8. Brawn: Austria will be exciting even without reverse grid Ross Brawn expects Formula 1 to hold “two exciting races” in Austria next month despite plans for a reverse grid qualifying format change being rejected. F1 will hold back-to-back races at the Red Bull Ring in Austria on July 5 and July 12 to start the revised 2020 calendar after the opening 10 rounds were called off due to the COVID-19 pandemic. It will mark the first time in F1 history that a circuit has held multiple rounds of the world championship in the same season, with Silverstone set to do the same in August. F1 officials had proposed shaking up the format for the second race in Austria - known as the Styrian Grand Prix - by running a reverse grid sprint race on Saturday in place of qualifying. But the plans were rejected after failing to receive unanimous support from teams, with Mercedes opposing the idea. Speaking in the latest part of the #thinkingforward series of interviews with motor racing’s leaders, F1 managing director of motorsports Brawn explained the renewed push for the format change. “We introduced the concept of a qualifying race, which was based on reverse championship order, and then that would take you through to the main event which would be the race on the Sunday,” Brawn said in an interview at the FIA eConference. “We discussed that last year, and we had pretty good support for that, but not unanimous. And it’s been the same case this year. There have been some teams who haven’t felt that’s something we should be doing. “Our concern was simply where we have two races at the same track, because of the situation this year. We’re going to have two races in Austria, two races in Silverstone, possibly two races later in the year at one or another of the tracks. “The second race, we wanted to see if there was an opportunity to try a different format.” Brawn said he remains committed to making different tweaks for the second races at circuits. Plans are already in place for different tyre compounds to be made available to teams at the second Silverstone race, while the possibility of using an alternate layout in Bahrain has also been suggested. But even without the changes for Austria, Brawn expressed his confidence that F1 would deliver two exciting races to get the 2020 season underway. “There are some small things we can do with the selection of tyre compounds, and one or two other things, but I think they’re quite minor. [Reverse grids] were a bigger step,” Brawn said. “One or two tracks later in the year have the added attraction they can run in a different configuration, so that might be an opportunity if we have a second race there to run the track in a different configuration and create some difference between the two races. “But I suspect Austria is going to be pretty exciting. [It’s the] beginning of the season, nature of the track there, everyone settling in, and I think we will find that we have two exciting races there without doing anything to it. “But it’s just later in the year we were perhaps looking at these changes.”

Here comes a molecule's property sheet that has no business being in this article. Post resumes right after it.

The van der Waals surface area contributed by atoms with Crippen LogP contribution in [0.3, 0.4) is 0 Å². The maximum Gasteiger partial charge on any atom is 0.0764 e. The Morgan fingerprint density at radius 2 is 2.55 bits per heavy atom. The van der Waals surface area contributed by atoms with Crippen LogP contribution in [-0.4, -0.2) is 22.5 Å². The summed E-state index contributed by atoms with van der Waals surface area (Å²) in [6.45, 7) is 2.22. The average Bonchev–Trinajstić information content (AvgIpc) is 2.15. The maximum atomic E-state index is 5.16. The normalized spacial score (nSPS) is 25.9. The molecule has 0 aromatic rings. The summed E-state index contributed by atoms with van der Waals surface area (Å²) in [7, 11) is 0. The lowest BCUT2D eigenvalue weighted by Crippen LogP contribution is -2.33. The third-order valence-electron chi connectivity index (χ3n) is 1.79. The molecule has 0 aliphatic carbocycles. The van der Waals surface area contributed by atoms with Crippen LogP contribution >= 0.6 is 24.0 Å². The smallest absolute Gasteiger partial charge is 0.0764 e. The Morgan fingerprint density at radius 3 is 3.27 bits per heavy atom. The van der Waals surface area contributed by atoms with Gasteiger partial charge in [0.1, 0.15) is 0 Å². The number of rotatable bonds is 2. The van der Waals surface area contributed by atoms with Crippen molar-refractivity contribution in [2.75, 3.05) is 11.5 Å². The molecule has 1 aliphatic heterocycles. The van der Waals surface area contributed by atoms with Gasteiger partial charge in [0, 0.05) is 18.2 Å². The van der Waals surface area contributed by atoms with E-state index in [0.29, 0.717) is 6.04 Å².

9. Giovinazzi backs “cool” plan for three Italian F1 races Italy’s only current Formula 1 driver Antonio Giovinazzi says he’s “a big supporter” of the suggestion that the country could host three Grands Prix in September, describing the idea as “really cool.” Mugello and Imola are both in the running to host races after the currently scheduled Italian GP at Monza on September 6, with Imola’s boss having this week touted a triple header. Sources suggest that it’s currently more likely that Mugello will host a race on September 13 followed by a trip to Portimao in Portugal, but Imola is not yet officially out of contention, although there are issues with the layout of its pit entry. Both Italian venues staked their claims when they hosted F1 tests this week, with Ferrari running at Mugello, and AlphaTauri at Imola. Italy last hosted two World Championship races in 2006, the final year of Imola’s San Marino GP. “I’m just really happy to hear this one because for me to race three times in Italy is something that will never happen again,” Alfa Romeo driver Giovinazzi told the F1 podcast. “I would be the first Italian driver to race in one year in three Italian races. “It will be really cool. We don’t know yet, but I’m a big supporter of this. Unfortunately, it will not be the same thing as when I raced last year, because the people make the difference for me, the fans, the Tifosi, and unfortunately the people will not be there. “But I’m really happy if for three weeks in a row I can race in Italy. I’m just really excited about this news. We’ll see what happens, but like I said before, I’m a supporter.” Giovinazzi likes all three venues, and says they offer different challenges: “They are three fantastic tracks. Monza for sure I had a lot of experience there, a lot of races. It was my first Italian GP last year, so for me it’s a special track. “Mugello, I think with this new F1 car, it’s an unbelievable track, it will be amazing to do one quali lap there. But also Imola, a lot of history, it’s a really fast track, a really narrow track as well. I just want to race on all three of them, because they are fantastic and exciting tracks.”